The DPC has asked Facebook to implement a policy where users' accounts are fully deleted 40 days after a request. Facebook has promised to rectify this by early 2013. The DPC also stressed that “ongoing engagement with the company will be necessary as it continues to bring forward new ways of serving advertising to users and retaining users on the site”.
Criticism of the Report
In early December 2012, the Irish media reported that the Austrian privacy group “Europe-v-Facebook” plans to appeal the DPC’s audit of Facebook. The group claims that the measures introduced by Facebook on foot of the audit do not go far enough and that the DPC in its Report was “massively departing from the common understanding of the underlying EU law”.
The group claimed that "the Irish authority is miles away from other European data protection authorities in its understanding of the law, and failed to investigate many things. Facebook also gave the authority the runaround," it said in a statement.
"We are hoping for a legally compliant solution from the Irish data protection authority. Unfortunately, that is highly doubtful at the moment. Therefore we are also preparing ourselves for a lawsuit in Ireland", the group added.
A spokesperson for Facebook replied that, "the latest DPC report demonstrates not only how Facebook adheres to European data protection law but also how we go beyond it, in achieving best practice. Nonetheless we have some vocal critics who will never be happy whatever we do and whatever the DPC concludes".
Key Takeaways from the Facebook Re-Audit
- The DPC will continue to work closely with other European Regulators. In one respect (in relation to Facebook’s "tag suggest" feature), Facebook went beyond the recommendations of the DPC in order to accommodate the views of other European Data Protection Regulators.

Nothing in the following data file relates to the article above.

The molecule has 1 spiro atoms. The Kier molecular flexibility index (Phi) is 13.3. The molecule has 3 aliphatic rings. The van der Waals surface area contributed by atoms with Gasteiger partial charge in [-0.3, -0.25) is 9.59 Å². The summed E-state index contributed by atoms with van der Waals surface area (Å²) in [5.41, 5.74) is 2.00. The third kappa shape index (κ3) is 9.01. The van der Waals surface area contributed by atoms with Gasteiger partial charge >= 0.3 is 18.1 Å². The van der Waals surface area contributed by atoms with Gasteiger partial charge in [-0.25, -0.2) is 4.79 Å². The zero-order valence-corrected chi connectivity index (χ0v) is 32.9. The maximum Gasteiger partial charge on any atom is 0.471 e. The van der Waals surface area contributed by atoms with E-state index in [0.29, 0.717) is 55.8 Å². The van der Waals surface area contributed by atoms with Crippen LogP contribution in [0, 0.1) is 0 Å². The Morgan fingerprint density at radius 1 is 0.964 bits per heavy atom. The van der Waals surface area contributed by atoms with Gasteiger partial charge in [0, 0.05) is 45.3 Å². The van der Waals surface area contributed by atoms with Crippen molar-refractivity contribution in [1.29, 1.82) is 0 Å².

- Audits may involve ongoing consultation with the DPC. From the time of its initial audit, Facebook was in constant contact with the DPC and is still in contact with the DPC following the Report of the Re-Audit.
- The concept of “privacy by design” is set to increase in importance. Given that Facebook agreed to put in place a process to ensure that new products comply with Irish data protection law, it appears that the concept of “privacy by design” (meaning that measures to protect privacy and personal data are embedded throughout the entire life cycle of technologies) is set to be a focus for the DPC. Likewise, in its audit of Google which took place in July 2011, the UK ICO praised a privacy design document developed by Google whereby all new projects are assessed to ensure privacy controls are built-in. The concept of “privacy by design” is to be introduced formally into EU law in the proposed Data Protection Regulation.
- Audits may involve many business changes (such as Facebook’s removal of the facial recognition functionality) which may not have been financially modelled.
- Regulatory focus on Ireland is likely to increase, given Ireland’s favourable conditions for the location of data centres.